Seattle Mariners

Mariners preview: Five questions facing Seattle for the 2015 season

Will the rotation hold up?

The Seattle Mariners, on paper, might have the deepest rotation in the American League with a unit headed by Felix Hernandez and consisting of James Paxton, Hisashi Iwakuma, J.A. Happ and Taijuan Walker.

There aren’t many rotations elsewhere that couldn’t find a spot for Roenis Elias, who will open the season at Triple-A Tacoma.

The question for the Mariners is durability. While Hernandez is a proven workhorse, the other four each spent time last year on the disabled list. Also, Elias missed time in September (although he wasn’t officially “disabled.”)

That durability issue also rises in terms of effectiveness. Hernandez and Iwakuma should be good for 200 or more innings, but Paxton, Happ, Walker and Elias have never thrown 180 innings in a professional season.

Even if everybody stays healthy — and, really, how likely is that? — the Mariners will be called on to do some serious juggling to keep their starting pitchers from hitting a wall in September.

Will Nelson Cruz deliver as expected?

That really depends on what you expect. Cruz set career highs last season with 40 homers and 108 RBIs while playing half of his games in hitter-friendly Baltimore.

So start with that: Those were his career highs.

The switch to Safeco Field will, almost certainly, have a dampening effect on his power. Robinson Cano encountered that last season when his slugging percentage dipped from .516 in 2013 in New York to .454 with the Mariners.

But it’s hard to believe Cruz, if he stays, healthy, won’t far exceed the production the Mariners received a year ago from their DHs: a slash of .190/.266/.301 (batting average, on-base percentage, slugging percentage).

If you’ve got Cruz in a fantasy league, he’s unlikely to help you as much as he did last season. But the Mariners should gain a big boost in production.

Will Lloyd McClendon’s magic touch continue with the bullpen?

With no apologies to Kansas City, which reaps deserved attention for its dynamic three-headed closer, the Mariners had the best overall bullpen a season ago by a wide margin. Judge that, pretty much, by any stat you want.

What is also overlooked is the Mariners’ relief corps, with one notable exception, consisted roughly of the same guys who, a year earlier, resembled torch bearers.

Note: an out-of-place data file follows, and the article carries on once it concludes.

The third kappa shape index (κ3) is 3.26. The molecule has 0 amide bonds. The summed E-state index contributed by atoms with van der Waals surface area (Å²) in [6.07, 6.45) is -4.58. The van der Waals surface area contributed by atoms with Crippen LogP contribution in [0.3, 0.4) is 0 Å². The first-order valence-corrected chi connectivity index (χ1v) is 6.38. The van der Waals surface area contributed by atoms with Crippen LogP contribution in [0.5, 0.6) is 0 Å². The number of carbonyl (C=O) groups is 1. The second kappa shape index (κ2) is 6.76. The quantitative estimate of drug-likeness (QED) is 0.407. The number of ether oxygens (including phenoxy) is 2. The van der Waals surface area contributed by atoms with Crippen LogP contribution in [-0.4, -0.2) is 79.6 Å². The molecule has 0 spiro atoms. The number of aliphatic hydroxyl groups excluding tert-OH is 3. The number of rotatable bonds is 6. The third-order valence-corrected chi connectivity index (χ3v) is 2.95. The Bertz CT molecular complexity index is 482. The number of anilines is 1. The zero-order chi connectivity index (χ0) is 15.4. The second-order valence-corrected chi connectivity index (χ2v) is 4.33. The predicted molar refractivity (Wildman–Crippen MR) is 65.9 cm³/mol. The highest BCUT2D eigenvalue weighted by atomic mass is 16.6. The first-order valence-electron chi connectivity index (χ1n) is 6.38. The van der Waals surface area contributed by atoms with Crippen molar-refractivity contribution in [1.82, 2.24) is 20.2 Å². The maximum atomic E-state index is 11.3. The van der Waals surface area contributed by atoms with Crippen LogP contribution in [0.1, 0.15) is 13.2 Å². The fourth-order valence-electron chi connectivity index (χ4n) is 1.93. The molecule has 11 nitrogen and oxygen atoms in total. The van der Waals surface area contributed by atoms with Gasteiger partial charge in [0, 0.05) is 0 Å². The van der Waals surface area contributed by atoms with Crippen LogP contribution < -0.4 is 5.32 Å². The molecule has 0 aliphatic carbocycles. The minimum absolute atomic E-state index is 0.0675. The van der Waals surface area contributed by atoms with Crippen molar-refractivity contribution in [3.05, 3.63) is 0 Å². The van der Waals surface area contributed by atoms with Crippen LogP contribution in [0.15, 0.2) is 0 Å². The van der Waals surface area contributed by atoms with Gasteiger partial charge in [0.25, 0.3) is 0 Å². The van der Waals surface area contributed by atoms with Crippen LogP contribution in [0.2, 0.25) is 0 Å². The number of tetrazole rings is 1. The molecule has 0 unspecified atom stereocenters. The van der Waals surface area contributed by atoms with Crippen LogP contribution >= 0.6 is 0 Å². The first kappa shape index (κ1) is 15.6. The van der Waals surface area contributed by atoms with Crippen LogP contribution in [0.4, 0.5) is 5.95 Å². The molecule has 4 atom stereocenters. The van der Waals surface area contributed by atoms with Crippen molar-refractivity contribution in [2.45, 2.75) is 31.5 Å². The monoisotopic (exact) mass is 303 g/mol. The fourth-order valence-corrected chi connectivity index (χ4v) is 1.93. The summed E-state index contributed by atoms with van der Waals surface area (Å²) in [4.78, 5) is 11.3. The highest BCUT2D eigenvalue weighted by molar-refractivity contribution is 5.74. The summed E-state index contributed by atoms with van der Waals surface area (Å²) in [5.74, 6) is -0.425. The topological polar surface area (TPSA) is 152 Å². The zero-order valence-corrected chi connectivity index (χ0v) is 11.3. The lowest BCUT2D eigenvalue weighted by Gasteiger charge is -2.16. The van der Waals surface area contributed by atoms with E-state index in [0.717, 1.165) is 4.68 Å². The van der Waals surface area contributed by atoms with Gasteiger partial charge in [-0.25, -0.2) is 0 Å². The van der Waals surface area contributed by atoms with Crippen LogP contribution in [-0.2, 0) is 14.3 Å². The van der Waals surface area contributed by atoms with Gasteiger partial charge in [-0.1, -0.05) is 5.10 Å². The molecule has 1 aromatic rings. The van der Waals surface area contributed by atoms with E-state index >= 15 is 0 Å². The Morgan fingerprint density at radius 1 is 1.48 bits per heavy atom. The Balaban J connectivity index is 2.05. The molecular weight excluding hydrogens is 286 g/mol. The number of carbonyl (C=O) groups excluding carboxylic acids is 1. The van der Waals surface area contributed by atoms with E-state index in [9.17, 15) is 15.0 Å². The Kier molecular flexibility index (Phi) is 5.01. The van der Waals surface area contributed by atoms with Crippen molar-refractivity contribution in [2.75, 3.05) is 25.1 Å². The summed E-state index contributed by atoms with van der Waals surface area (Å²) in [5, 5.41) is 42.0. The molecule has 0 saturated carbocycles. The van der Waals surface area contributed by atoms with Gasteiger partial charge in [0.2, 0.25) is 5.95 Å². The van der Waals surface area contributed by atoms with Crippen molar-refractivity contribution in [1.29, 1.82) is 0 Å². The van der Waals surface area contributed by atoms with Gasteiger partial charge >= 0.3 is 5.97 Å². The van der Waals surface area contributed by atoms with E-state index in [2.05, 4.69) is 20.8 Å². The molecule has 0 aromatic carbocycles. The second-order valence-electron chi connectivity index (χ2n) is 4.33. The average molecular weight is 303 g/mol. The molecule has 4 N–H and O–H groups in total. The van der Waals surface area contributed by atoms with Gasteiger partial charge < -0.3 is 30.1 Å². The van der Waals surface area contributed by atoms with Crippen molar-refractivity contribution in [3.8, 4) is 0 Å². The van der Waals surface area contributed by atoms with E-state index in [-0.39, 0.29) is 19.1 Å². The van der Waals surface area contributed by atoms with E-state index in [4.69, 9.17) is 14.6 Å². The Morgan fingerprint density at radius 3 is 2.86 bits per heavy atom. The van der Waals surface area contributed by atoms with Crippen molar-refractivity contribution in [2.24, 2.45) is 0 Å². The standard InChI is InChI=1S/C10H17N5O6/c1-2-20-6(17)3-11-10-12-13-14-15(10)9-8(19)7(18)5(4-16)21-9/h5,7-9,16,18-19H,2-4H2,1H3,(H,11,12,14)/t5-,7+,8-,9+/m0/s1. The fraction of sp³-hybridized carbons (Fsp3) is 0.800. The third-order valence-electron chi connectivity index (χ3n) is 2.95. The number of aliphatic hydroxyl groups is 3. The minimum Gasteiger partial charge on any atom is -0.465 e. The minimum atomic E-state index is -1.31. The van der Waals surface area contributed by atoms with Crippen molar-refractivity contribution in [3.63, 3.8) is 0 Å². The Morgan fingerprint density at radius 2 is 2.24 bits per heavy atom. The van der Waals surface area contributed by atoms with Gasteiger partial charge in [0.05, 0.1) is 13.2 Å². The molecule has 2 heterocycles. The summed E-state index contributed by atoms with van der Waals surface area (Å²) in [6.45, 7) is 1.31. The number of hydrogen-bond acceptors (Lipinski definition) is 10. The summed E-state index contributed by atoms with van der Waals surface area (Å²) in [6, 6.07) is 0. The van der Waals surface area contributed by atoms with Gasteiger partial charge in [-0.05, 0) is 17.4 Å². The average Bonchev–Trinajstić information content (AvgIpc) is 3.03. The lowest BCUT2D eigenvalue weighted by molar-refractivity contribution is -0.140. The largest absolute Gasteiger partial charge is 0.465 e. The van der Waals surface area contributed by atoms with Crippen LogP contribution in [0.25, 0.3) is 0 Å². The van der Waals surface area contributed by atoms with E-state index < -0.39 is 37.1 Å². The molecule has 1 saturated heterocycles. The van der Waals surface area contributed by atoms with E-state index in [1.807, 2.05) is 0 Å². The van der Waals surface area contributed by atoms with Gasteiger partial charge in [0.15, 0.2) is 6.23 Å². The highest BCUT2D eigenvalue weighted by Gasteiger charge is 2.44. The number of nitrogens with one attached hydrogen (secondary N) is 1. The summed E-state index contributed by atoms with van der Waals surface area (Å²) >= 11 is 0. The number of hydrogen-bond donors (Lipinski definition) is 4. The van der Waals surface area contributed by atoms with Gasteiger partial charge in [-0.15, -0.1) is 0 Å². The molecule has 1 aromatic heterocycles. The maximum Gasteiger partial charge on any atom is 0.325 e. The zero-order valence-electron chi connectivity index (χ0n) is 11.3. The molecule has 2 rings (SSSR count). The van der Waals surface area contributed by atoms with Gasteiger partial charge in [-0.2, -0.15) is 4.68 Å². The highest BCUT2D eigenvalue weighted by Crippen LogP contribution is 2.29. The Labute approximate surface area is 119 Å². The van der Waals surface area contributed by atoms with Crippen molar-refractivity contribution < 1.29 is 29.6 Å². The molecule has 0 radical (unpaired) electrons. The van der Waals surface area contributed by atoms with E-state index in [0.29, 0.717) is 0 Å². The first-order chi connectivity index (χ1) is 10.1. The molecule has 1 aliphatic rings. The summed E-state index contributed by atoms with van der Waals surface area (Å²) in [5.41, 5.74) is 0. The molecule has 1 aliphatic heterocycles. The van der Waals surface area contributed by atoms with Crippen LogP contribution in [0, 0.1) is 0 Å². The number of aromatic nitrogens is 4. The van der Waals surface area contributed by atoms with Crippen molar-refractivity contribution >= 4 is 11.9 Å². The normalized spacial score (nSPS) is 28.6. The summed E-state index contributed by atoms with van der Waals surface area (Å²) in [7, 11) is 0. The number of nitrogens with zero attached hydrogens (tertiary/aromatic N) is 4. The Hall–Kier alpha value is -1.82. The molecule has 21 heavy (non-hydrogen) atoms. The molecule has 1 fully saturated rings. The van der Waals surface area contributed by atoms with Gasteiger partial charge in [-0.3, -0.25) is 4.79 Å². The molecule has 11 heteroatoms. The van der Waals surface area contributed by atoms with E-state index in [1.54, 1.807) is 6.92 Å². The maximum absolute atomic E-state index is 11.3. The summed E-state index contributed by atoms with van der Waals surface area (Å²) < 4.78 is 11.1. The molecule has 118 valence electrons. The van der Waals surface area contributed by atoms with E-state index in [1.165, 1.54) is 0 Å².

That exception was veteran Fernando Rodney, a free agent who arrived just prior to camp. While Rodney often turns the ninth inning into a thrill ride, he also recorded 48 saves in 51 opportunities.

Also notable was McClendon’s deft touch in matching up his relievers against the opposition.

Some of that might have been good fortune; hey, sometimes you get the right matchup in a particular situation – and the reliever just doesn’t execute. That didn’t happen a lot last year.

That doesn’t mean it won’t happen this year.

Will Logan Morrison perform for an entire season the way he did last season for the final two months?

Morrison’s strong closing kick a year ago helped convince the Mariners they didn’t need to add a first baseman to their offseason shopping list. And if he maintains that performance level, the Mariners should be fine.

But, was it an outlier?

One example: Morrison batted .321 over his final 51 games, including .342 in September. Before that 51-game surge, he was a .243 hitter in 411 career games over parts of five seasons.

Another concern: Morrison played just 99 games last season because he missed two months due to a hamstring injury. He has played fewer than 100 games, because of various injuries, in each of his last three seasons.

The Mariners took a look, as spring training wound down, at Rickie Weeks at first base. Don’t be surprised if, as a hedge, Weeks gets more time there as the season unfolds.

Will the Mariners get dependable play from their shortstop?

One of the more fascinating spring competitions in either league came to an abrupt end March 13, when Brad Miller became a default choice at shortstop after Chris Taylor suffered a broken bone in his right wrist.

The Miller/Taylor battle offered a study in contrasts: Miller is generally viewed as a suspect defensive player who has high-ceiling hitting potential with power. Taylor is steadier glove but less of a bat.

Not surprising, perhaps, they each bristle a bit at those labels. (It’s worth noting Miller has a strong arm and made several plays this spring from the hole; Taylor showed increased muscle at the plate before his injury.)

Anyway, all Taylor’s injury did was push a decision down the road. The job belongs to Miller for as long as he can hold it. If he stumbles, Taylor could be a viable replacement by mid-to-late April.

The Mariners might also have a third alternative stashed at Tacoma in Ketel Marte, who could be ready at some point this season.

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